Your New Role in the Organizational Drama: Measuring Effectiveness

By Chalofsky, Neal E.; Reinhart, Carlene | Training & Development Journal, August 1988 | Go to article overview

Your New Role in the Organizational Drama: Measuring Effectiveness


Chalofsky, Neal E., Reinhart, Carlene, Training & Development Journal


Your New Role in the Organizational Drama: Measuring Effectiveness

American organizations today are experiencing significant turbulence, and HRD functions are feeling it. On the one hand, HRD practitioners aer receiving the recognition they've sought for a long time; on the other, this recognition means they must live up to their potential. Theyhave to deliver!

Gone are the bit parts they've been used to playing: They're now expected to perform on center stage. The lights go up and the curtain opens, but too many HRD professionals still have a "chorus-line" mentality. A recently completed doctoral dissertation concluded that top management excludes HRD managers from strategic planning because they perceive these individuals as reactive, service-oriented functionaries--a sort of supporting cast.

But HRD professionals needn't continue playing the same role. They can help their organizations if they understand the play and the production and how the stage should be set. They can be effective.

Structuring the model

We recently completed research in which we attempted to identify and define "effectiveness" of HRD functions in a useful way. Our thoughts prior to starting this project were that, according to many indicators, American business and industry is in a period of chaotic and sometimes violent change. We also believed that these indicators point to human incompetence and inefficiency as perhaps the most critical problems to solve if we are to overcome productivity problems and decrease business failures.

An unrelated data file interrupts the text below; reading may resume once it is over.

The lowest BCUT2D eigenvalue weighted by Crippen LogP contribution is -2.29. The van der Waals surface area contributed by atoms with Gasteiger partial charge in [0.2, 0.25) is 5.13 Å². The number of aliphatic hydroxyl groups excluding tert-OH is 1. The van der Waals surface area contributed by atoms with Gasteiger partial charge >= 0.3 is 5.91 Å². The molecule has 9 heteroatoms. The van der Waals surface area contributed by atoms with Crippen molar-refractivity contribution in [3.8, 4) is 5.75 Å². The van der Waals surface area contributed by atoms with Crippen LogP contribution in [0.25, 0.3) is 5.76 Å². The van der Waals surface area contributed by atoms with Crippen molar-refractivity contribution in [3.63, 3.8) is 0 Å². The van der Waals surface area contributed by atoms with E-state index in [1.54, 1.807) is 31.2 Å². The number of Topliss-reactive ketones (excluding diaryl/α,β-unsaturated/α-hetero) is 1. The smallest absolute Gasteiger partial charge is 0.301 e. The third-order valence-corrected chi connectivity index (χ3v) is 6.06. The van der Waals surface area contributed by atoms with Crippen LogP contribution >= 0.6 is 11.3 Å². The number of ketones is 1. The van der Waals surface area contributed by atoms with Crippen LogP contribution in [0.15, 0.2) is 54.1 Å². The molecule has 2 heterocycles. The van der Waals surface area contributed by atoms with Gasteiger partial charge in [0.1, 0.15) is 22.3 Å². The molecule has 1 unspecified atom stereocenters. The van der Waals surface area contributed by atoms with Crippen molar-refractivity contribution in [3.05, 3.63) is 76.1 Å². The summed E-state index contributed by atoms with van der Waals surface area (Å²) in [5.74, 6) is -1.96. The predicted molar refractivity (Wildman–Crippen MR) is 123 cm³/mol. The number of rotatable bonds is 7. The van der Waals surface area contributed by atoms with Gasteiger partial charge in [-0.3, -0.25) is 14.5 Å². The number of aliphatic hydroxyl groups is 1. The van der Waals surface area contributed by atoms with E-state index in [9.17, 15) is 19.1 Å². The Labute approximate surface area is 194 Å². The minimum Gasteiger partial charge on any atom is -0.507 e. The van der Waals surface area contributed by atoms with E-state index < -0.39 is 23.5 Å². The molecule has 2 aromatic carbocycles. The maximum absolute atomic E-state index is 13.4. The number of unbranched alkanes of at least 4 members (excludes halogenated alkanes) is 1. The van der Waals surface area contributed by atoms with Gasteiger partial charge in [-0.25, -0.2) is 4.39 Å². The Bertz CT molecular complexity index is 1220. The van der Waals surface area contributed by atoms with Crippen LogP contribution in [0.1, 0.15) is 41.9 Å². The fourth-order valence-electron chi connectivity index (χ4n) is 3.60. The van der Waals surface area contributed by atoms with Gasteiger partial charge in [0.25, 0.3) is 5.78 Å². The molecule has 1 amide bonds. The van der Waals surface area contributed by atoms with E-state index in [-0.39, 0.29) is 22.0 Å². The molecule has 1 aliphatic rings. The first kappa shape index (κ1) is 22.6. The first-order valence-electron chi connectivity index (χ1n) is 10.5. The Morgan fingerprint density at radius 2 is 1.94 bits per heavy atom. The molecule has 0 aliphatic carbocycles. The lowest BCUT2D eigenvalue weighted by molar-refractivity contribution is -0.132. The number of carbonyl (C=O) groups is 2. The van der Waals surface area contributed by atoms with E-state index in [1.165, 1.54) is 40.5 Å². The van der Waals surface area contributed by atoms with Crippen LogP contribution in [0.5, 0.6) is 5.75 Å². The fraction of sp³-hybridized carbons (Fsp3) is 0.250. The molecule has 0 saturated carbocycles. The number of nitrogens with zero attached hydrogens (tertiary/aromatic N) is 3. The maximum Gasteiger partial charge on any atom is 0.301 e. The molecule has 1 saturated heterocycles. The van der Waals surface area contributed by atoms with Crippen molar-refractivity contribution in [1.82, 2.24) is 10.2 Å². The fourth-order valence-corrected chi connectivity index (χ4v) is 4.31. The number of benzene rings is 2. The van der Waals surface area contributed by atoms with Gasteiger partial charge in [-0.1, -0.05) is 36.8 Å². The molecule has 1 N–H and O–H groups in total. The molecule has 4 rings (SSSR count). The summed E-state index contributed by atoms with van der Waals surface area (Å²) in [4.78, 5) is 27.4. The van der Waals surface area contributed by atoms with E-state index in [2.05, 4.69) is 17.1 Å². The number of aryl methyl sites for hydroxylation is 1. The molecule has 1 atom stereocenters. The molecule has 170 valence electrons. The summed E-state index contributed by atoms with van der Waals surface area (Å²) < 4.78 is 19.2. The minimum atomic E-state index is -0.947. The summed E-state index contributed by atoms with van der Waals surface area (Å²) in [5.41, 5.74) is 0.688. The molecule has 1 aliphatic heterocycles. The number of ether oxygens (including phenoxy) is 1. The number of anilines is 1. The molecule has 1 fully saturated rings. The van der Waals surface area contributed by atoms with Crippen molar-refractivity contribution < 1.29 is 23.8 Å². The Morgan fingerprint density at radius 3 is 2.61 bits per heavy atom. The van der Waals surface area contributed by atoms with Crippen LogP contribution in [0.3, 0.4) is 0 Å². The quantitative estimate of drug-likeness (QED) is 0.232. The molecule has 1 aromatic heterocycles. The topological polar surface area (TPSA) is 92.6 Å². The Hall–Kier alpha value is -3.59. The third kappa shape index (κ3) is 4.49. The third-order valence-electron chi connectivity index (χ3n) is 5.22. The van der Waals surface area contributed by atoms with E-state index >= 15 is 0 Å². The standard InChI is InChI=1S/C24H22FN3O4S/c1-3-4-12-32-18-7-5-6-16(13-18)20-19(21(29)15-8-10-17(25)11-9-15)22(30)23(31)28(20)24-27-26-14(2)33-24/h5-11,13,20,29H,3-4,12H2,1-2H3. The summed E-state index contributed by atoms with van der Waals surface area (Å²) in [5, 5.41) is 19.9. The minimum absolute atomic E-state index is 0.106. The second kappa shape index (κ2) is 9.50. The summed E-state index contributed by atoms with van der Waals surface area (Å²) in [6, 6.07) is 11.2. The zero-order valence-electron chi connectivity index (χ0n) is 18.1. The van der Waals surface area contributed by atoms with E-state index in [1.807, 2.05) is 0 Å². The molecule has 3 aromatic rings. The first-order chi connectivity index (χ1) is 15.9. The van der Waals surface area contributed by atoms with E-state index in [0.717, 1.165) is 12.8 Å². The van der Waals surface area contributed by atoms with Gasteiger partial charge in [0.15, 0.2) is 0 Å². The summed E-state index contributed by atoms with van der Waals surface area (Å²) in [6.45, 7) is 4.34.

The chapter of most HRD functions is to help the human resources of organizations become more competent and productive and to help organizations meet their goals. But, we reasoned, if HRD functions were performing as effectively as they could be, there would be fewer organizations in trouble and more organizations successfully meeting their goals. Therefore, by designing a blueprint or model of effectiveness for HRD functions, we believed we would have an opportunity to help them--which in turn will help their organizations.

Our first step was to develop a definition of HRD effectiveness. We speculated that once we identified what effectiveness looks like, we'd be able to develop a model and a process for evaluating and increasing it in HRD functions.

We built a knowledge base from which to create this model. This base took the form of a multiphased research study that included

* a literature search for articles about successful HRD functions;

* a delphi panel of HRD experts who identified 10 elements that are critical to HRD effectiveness;

* an organizational survey that identified four major criteria of HRD effectiveness as defined by successful HRD functions;

* interviews with managers of effective HRD functions;

* hours of analyzing and massaging the data into a meaningful and useful model and process.

We concluded that the overriding goal of the effective HRD function was to build a responsive resource--a goal that captured for us the essence of all our findings. This goal evoked a vision of a thoroughly competent, professional HRD team that is constantly building and maintaining a track record of high-quality products and services through close relationships with line and staff management and that enjoys the credibility it has worked extremely hard for and deserves. We believe this is what HRD effectiveness is all about.

The foundation blocks for this vision are three criteria that need to be achieved to make the vision a reality:

* close relationships with line and staff management;

* a highly professional HRD staff;

* a track record of high-quality products and services.

Our research determined that the way to achieve these criteria and fulfill the vision is by meeting the standards in Figure 1.

We found that the standards all apply to some extent to each of the three criteria; based on this conclusion we structured the model as a matrix, shown in Figure 2. …

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